The Open Device Lab movement has announced that there are now more than 1,000 devices being made available to developers for testing their sites. LabUp! founder Andre Jay Meissner remarked that the movement had to date “managed what any single web company would struggle to accomplish”, given the large costs involved in buying devices. He estimated kit worth about €500,000 is now spread around ODLs worldwide.
We reported earlier this year about OpenDeviceLab.com tracking communal device labs, and the number has steadily grown since then. There are now 66 ODLs in 22 countries, and Meissner said 30 more are preparing to open their doors. A new lab appears approximately once every week.
Meissner recently stressed in an article for .net the importance of testing on real devices and sharing them with others in the industry. We asked him about the latest ODL milestone and what more those in the industry could do to help.
.net: What does crossing the 1000-device point mean to you? Do you consider this a big landmark regarding ODLs?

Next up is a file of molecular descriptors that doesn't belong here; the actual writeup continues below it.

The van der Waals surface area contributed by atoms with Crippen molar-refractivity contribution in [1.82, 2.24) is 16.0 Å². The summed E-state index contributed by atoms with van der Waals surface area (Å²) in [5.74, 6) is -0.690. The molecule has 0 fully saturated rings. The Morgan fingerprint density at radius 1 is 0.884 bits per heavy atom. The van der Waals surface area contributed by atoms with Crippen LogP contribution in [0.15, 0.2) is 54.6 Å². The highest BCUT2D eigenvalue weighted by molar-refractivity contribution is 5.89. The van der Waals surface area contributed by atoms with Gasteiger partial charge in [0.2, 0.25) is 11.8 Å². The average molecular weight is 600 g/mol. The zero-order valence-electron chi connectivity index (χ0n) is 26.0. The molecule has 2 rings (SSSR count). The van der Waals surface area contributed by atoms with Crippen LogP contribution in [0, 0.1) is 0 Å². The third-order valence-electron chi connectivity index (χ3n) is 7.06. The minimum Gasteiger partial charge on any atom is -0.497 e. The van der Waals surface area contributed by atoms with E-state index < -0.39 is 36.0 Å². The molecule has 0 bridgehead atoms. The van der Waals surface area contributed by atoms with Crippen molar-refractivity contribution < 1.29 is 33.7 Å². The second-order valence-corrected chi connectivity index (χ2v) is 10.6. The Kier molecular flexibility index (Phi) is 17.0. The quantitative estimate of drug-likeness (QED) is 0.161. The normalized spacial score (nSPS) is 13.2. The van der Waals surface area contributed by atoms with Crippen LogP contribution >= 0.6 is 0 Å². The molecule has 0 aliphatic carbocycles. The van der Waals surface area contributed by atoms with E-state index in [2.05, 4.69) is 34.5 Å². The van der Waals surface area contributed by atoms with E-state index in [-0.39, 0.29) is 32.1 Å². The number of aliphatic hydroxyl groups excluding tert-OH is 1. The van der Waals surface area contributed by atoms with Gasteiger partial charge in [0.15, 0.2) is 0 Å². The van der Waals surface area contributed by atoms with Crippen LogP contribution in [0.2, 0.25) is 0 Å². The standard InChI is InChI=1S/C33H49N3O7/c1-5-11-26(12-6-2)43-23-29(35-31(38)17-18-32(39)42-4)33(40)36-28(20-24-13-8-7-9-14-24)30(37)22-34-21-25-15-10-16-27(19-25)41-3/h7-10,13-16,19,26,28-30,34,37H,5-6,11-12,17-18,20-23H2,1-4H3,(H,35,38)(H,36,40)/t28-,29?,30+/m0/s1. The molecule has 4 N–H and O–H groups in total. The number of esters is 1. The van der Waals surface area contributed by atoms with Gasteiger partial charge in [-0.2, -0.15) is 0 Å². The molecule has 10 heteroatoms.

AJM: Crossing the 1000-device mark shows the spirit of the community in pushing forward emerging technology and ensuring the best user experience possible. It also shows the industry has realised ODLs are great locations to make available new technology to a broad audience of developers at a low cost. In the end, everybody is winning.
.net: If you've no nearby ODL, how should you go about making one yourself? Are there any big dos and don'ts?
AJM: There are a number of things to consider, because there are various ways how an ODL could be established. LabUp! can help you plan how to start and run a lab – we provide a growing list of resources.
.net: If you’re a freelancer, how can you help?
AJM: If you’ve got a piece of hardware you no longer need, consider donating it to an ODL. Most ODLs publish a device list on their site, crediting the donator. Giving back to the community is much better than having your old device rot away in a drawer!